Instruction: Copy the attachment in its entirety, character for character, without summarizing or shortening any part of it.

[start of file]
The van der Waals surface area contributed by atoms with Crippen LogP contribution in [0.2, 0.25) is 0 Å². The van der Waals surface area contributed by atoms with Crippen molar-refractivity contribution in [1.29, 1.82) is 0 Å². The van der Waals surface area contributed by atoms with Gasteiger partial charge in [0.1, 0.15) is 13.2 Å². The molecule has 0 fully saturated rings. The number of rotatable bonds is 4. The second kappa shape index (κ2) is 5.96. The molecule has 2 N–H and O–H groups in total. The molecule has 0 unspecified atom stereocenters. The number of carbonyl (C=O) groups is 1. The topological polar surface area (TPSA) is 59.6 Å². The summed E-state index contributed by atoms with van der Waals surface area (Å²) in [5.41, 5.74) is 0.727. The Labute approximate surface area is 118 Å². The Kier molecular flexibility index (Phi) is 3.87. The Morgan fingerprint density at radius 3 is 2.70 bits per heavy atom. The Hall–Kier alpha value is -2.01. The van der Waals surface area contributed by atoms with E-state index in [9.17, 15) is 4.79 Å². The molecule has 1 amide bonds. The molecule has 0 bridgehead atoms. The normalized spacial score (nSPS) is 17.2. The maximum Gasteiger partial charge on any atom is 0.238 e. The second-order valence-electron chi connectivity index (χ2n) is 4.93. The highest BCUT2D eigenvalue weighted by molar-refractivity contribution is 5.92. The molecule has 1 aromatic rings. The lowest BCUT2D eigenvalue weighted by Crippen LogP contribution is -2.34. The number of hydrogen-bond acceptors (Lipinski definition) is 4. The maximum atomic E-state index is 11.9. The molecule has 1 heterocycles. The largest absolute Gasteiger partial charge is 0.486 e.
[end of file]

The van der Waals surface area contributed by atoms with Crippen LogP contribution in [0.2, 0.25) is 0 Å². The van der Waals surface area contributed by atoms with Crippen molar-refractivity contribution in [1.29, 1.82) is 0 Å². The van der Waals surface area contributed by atoms with Gasteiger partial charge in [0.1, 0.15) is 13.2 Å². The molecule has 0 fully saturated rings. The number of rotatable bonds is 4. The second kappa shape index (κ2) is 5.96. The molecule has 2 N–H and O–H groups in total. The molecule has 0 unspecified atom stereocenters. The number of carbonyl (C=O) groups is 1. The topological polar surface area (TPSA) is 59.6 Å². The summed E-state index contributed by atoms with van der Waals surface area (Å²) in [5.41, 5.74) is 0.727. The Labute approximate surface area is 118 Å². The Kier molecular flexibility index (Phi) is 3.87. The Morgan fingerprint density at radius 3 is 2.70 bits per heavy atom. The Hall–Kier alpha value is -2.01. The van der Waals surface area contributed by atoms with E-state index in [9.17, 15) is 4.79 Å². The molecule has 1 amide bonds. The molecule has 0 bridgehead atoms. The normalized spacial score (nSPS) is 17.2. The maximum Gasteiger partial charge on any atom is 0.238 e. The second-order valence-electron chi connectivity index (χ2n) is 4.93. The highest BCUT2D eigenvalue weighted by molar-refractivity contribution is 5.92. The molecule has 1 aromatic rings. The lowest BCUT2D eigenvalue weighted by Crippen LogP contribution is -2.34. The number of hydrogen-bond acceptors (Lipinski definition) is 4. The maximum atomic E-state index is 11.9. The molecule has 1 heterocycles. The largest absolute Gasteiger partial charge is 0.486 e.